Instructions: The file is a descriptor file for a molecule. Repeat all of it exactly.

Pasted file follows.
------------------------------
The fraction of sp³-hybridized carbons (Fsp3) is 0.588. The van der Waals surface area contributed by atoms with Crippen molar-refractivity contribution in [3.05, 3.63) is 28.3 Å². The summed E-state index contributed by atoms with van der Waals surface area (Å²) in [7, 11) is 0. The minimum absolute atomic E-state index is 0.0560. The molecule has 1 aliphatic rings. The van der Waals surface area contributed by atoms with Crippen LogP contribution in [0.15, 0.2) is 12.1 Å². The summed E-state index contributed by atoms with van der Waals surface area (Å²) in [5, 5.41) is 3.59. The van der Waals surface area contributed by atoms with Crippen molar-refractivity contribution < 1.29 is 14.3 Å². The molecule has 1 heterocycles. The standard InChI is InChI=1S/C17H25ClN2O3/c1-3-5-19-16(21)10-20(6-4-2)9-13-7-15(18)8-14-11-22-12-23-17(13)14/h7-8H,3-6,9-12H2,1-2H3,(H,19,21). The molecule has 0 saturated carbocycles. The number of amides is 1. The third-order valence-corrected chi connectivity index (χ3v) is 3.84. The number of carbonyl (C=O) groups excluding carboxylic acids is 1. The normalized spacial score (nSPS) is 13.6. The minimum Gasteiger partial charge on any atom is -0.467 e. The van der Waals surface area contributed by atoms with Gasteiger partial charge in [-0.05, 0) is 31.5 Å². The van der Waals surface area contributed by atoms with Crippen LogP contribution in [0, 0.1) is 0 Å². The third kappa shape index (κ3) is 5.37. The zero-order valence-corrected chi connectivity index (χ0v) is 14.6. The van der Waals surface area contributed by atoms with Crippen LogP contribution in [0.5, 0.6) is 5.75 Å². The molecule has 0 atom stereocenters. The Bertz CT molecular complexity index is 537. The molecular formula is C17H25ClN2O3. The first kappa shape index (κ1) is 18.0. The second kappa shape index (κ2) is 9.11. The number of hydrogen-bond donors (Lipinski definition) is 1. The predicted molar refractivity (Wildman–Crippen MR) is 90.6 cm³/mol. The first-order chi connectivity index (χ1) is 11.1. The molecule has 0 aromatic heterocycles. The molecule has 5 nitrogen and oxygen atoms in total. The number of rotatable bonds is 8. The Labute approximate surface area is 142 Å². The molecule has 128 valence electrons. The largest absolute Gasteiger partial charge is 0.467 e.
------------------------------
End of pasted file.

The fraction of sp³-hybridized carbons (Fsp3) is 0.588. The van der Waals surface area contributed by atoms with Crippen molar-refractivity contribution in [3.05, 3.63) is 28.3 Å². The summed E-state index contributed by atoms with van der Waals surface area (Å²) in [7, 11) is 0. The minimum absolute atomic E-state index is 0.0560. The molecule has 1 aliphatic rings. The van der Waals surface area contributed by atoms with Crippen LogP contribution in [0.15, 0.2) is 12.1 Å². The summed E-state index contributed by atoms with van der Waals surface area (Å²) in [5, 5.41) is 3.59. The van der Waals surface area contributed by atoms with Crippen molar-refractivity contribution < 1.29 is 14.3 Å². The molecule has 1 heterocycles. The standard InChI is InChI=1S/C17H25ClN2O3/c1-3-5-19-16(21)10-20(6-4-2)9-13-7-15(18)8-14-11-22-12-23-17(13)14/h7-8H,3-6,9-12H2,1-2H3,(H,19,21). The molecule has 0 saturated carbocycles. The number of amides is 1. The third-order valence-corrected chi connectivity index (χ3v) is 3.84. The number of carbonyl (C=O) groups excluding carboxylic acids is 1. The normalized spacial score (nSPS) is 13.6. The minimum Gasteiger partial charge on any atom is -0.467 e. The van der Waals surface area contributed by atoms with Gasteiger partial charge in [-0.05, 0) is 31.5 Å². The van der Waals surface area contributed by atoms with Crippen LogP contribution in [0, 0.1) is 0 Å². The third kappa shape index (κ3) is 5.37. The zero-order valence-corrected chi connectivity index (χ0v) is 14.6. The van der Waals surface area contributed by atoms with Crippen LogP contribution in [0.5, 0.6) is 5.75 Å². The molecule has 0 atom stereocenters. The Bertz CT molecular complexity index is 537. The molecular formula is C17H25ClN2O3. The first kappa shape index (κ1) is 18.0. The second kappa shape index (κ2) is 9.11. The number of hydrogen-bond donors (Lipinski definition) is 1. The predicted molar refractivity (Wildman–Crippen MR) is 90.6 cm³/mol. The first-order chi connectivity index (χ1) is 11.1. The molecule has 0 aromatic heterocycles. The molecule has 5 nitrogen and oxygen atoms in total. The number of rotatable bonds is 8. The Labute approximate surface area is 142 Å². The molecule has 128 valence electrons. The largest absolute Gasteiger partial charge is 0.467 e.